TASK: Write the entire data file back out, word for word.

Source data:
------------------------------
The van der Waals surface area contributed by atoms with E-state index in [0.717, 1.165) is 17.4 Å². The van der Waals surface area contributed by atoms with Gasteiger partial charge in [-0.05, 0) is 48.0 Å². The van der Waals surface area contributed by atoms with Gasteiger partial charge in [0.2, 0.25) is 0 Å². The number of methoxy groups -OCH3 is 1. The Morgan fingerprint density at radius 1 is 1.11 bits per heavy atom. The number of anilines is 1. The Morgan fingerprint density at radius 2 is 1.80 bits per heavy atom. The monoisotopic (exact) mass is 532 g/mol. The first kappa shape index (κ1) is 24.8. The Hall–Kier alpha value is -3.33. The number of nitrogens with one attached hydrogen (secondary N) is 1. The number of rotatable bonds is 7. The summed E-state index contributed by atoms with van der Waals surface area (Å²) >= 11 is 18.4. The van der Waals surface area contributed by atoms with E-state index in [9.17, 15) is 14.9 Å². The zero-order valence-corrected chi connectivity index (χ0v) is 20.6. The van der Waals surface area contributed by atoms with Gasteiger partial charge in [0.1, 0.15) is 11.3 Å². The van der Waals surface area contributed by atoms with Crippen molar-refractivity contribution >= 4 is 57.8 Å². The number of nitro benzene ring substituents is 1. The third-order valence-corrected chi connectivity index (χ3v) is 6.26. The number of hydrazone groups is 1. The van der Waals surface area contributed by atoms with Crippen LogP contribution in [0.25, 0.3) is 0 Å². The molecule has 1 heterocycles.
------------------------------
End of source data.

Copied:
The van der Waals surface area contributed by atoms with E-state index in [0.717, 1.165) is 17.4 Å². The van der Waals surface area contributed by atoms with Gasteiger partial charge in [-0.05, 0) is 48.0 Å². The van der Waals surface area contributed by atoms with Gasteiger partial charge in [0.2, 0.25) is 0 Å². The number of methoxy groups -OCH3 is 1. The Morgan fingerprint density at radius 1 is 1.11 bits per heavy atom. The number of anilines is 1. The Morgan fingerprint density at radius 2 is 1.80 bits per heavy atom. The monoisotopic (exact) mass is 532 g/mol. The first kappa shape index (κ1) is 24.8. The Hall–Kier alpha value is -3.33. The number of nitrogens with one attached hydrogen (secondary N) is 1. The number of rotatable bonds is 7. The summed E-state index contributed by atoms with van der Waals surface area (Å²) >= 11 is 18.4. The van der Waals surface area contributed by atoms with E-state index in [9.17, 15) is 14.9 Å². The zero-order valence-corrected chi connectivity index (χ0v) is 20.6. The van der Waals surface area contributed by atoms with Gasteiger partial charge in [0.1, 0.15) is 11.3 Å². The van der Waals surface area contributed by atoms with Crippen molar-refractivity contribution >= 4 is 57.8 Å². The number of nitro benzene ring substituents is 1. The third-order valence-corrected chi connectivity index (χ3v) is 6.26. The number of hydrazone groups is 1. The van der Waals surface area contributed by atoms with Crippen LogP contribution in [0.25, 0.3) is 0 Å². The molecule has 1 heterocycles.